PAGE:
Woes wearing on manager Sweum
CHICAGO – The same-old performance and offensive struggles are starting to wear on manager Dale Sveum as the Cubs sit 22 games under .500.
In a sloppy performance in front of a national TV audience – the Cubs and Red Sox combined for four errors and numerous mishandles in the field – yet another lefty starting pitcher handcuffed the North Siders’ offense in a 7-4 loss in Sunday night’s series finale at Wrigley Field.
The Cubs displayed no patience at the plate against Boston’s Franklin Morales, who started his first game since 2009 with Colorado, failing to draw a walk. Morales struck out a career-high nine batters and owned the Cubs’ Nos. 5-9 hitters, who went a combined 0 for 10 with eight strikeouts.
The Cubs are the only team in the majors with fewer than four wins against left-handers, dropping to 3-15 this season.
“It’s the same story,” Sveum said. “Left-handed pitcher, we were getting beat constantly on a fastball. That’s the bottom line. It wasn’t like he was doing a whole lot else besides throwing a lot of fastballs.
“You can’t even try and do what we do against left-handed pitching,” Sveum added. “It’s very difficult to have those kind of numbers and slugging percentage and everything like that against left-handed pitching on a consistent basis.”
Starter Paul Maholm did his best to keep the Cubs in the game. Although Maholm earned a no decision in Sunday’s outing, he recorded his second straight quality start. Boston (33-33) managed three runs on six hits against Maholm in the lefty’s six innings. Maholm walked only one batter while striking out six, one shy of his season high.
“Every guy in the locker room is busting it,” Maholm said. “They’re prepared; they’re doing everything they can. We’re just not coming up with the hit, not coming up with the big pitch. It’s on us. We’ve got to go out there and do it.”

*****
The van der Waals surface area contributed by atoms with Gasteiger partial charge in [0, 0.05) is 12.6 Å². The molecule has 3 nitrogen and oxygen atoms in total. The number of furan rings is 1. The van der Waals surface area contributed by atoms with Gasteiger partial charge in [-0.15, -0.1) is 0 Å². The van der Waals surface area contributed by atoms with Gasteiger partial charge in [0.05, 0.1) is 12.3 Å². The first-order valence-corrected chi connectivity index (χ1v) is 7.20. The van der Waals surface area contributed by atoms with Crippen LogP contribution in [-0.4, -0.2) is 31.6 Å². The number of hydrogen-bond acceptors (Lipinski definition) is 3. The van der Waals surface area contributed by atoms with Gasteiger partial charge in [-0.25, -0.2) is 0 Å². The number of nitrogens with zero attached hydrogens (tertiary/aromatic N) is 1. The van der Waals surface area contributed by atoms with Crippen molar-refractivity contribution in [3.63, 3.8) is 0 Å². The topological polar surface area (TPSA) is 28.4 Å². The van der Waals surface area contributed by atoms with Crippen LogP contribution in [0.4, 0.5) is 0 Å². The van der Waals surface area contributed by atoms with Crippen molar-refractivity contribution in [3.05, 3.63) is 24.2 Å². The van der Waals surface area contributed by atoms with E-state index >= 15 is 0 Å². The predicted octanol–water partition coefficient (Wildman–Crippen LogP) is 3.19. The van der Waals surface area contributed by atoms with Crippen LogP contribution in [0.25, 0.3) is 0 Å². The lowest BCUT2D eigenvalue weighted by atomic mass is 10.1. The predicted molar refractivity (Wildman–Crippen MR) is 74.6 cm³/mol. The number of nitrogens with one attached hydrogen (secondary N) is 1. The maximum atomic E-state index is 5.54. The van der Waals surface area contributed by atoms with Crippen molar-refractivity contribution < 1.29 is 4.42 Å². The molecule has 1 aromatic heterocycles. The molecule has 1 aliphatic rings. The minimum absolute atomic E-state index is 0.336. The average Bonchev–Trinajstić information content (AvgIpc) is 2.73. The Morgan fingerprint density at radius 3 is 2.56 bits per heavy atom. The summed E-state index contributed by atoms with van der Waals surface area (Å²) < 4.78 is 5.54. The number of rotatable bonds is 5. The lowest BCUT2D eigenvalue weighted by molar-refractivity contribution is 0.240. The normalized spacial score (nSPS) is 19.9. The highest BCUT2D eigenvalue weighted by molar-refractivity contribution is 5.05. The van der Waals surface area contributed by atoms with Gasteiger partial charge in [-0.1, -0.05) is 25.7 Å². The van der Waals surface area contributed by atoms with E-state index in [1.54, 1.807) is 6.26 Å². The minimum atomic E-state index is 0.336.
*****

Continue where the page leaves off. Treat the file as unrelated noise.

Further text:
Maholm was headed for disaster after the Red Sox struck for two quick runs in the first inning. Boston grabbed a 1-0 lead two batters into the game on Dustin Pedroia’s RBI double and scoring on David Ortiz’s one-out single. He settled down, though, retiring seven of the next batters, which included striking out the side in the second. Ortiz’s fourth-inning solo homer was Boston’s only other run off Maholm.
A Cubs error in the seventh helped Boston score three runs to break the 3-3 tie, the last run scoring on a perfectly executed suicide squeeze play.
“In the first, I think they put together a couple good at-bats, obviously, put the ball in play,” Maholm said. “They’re a good lineup from top to bottom. You got to make an adjustment. You got to execute your pitches from there on out.”
Terrible Red Sox defense allowed the Cubs (22-44) to erase a one-run deficit in the sixth. Jeff Baker appeared to ground into an inning-ending double play on a ball hit back to Boston pitcher Matt Albers. But second baseman Pedroia and shortstop Mike Aviles both went to cover second base and the confusion allowed the ball to drop, scoring Darwin Barney from third to tie the score, 3-3.
However, the Cubs could not capitalize with runners on first and second and one out as Joe Mather and Welington Castillo grounded out to end the sixth. They left seven runners on base in the loss.
Starlin Castro, stuck in a 2-for-21 slump, got the Cubs a run back in the first on his RBI triple. He added a game-tying two-out RBI double in the third on Pedroia’s dropped pop up in shallow right field that drove in Darwin Barney, who hustled and scored from first. Castro went 3 for 4, finishing a home run shy of hitting for the cycle.
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